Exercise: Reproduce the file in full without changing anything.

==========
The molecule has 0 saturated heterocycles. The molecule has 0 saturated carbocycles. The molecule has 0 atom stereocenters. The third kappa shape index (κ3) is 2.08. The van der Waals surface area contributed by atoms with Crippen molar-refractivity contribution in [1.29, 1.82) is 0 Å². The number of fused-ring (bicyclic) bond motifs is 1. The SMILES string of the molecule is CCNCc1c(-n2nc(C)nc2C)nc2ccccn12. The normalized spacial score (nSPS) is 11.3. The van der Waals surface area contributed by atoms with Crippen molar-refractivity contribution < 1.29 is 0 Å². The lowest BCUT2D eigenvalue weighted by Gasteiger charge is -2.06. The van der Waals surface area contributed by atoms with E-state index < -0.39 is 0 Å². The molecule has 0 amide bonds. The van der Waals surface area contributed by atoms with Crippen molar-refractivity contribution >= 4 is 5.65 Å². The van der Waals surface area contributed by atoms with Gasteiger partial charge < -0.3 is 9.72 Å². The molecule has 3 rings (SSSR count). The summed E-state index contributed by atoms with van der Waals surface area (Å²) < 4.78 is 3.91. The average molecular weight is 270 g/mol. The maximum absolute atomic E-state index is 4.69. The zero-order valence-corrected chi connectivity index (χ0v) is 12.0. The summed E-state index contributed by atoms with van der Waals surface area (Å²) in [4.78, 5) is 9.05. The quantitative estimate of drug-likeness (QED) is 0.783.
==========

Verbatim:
The molecule has 0 saturated heterocycles. The molecule has 0 saturated carbocycles. The molecule has 0 atom stereocenters. The third kappa shape index (κ3) is 2.08. The van der Waals surface area contributed by atoms with Crippen molar-refractivity contribution in [1.29, 1.82) is 0 Å². The number of fused-ring (bicyclic) bond motifs is 1. The SMILES string of the molecule is CCNCc1c(-n2nc(C)nc2C)nc2ccccn12. The normalized spacial score (nSPS) is 11.3. The van der Waals surface area contributed by atoms with Crippen molar-refractivity contribution < 1.29 is 0 Å². The lowest BCUT2D eigenvalue weighted by Gasteiger charge is -2.06. The van der Waals surface area contributed by atoms with E-state index < -0.39 is 0 Å². The molecule has 0 amide bonds. The van der Waals surface area contributed by atoms with Crippen molar-refractivity contribution >= 4 is 5.65 Å². The van der Waals surface area contributed by atoms with Gasteiger partial charge < -0.3 is 9.72 Å². The molecule has 3 rings (SSSR count). The summed E-state index contributed by atoms with van der Waals surface area (Å²) < 4.78 is 3.91. The average molecular weight is 270 g/mol. The maximum absolute atomic E-state index is 4.69. The zero-order valence-corrected chi connectivity index (χ0v) is 12.0. The summed E-state index contributed by atoms with van der Waals surface area (Å²) in [4.78, 5) is 9.05. The quantitative estimate of drug-likeness (QED) is 0.783.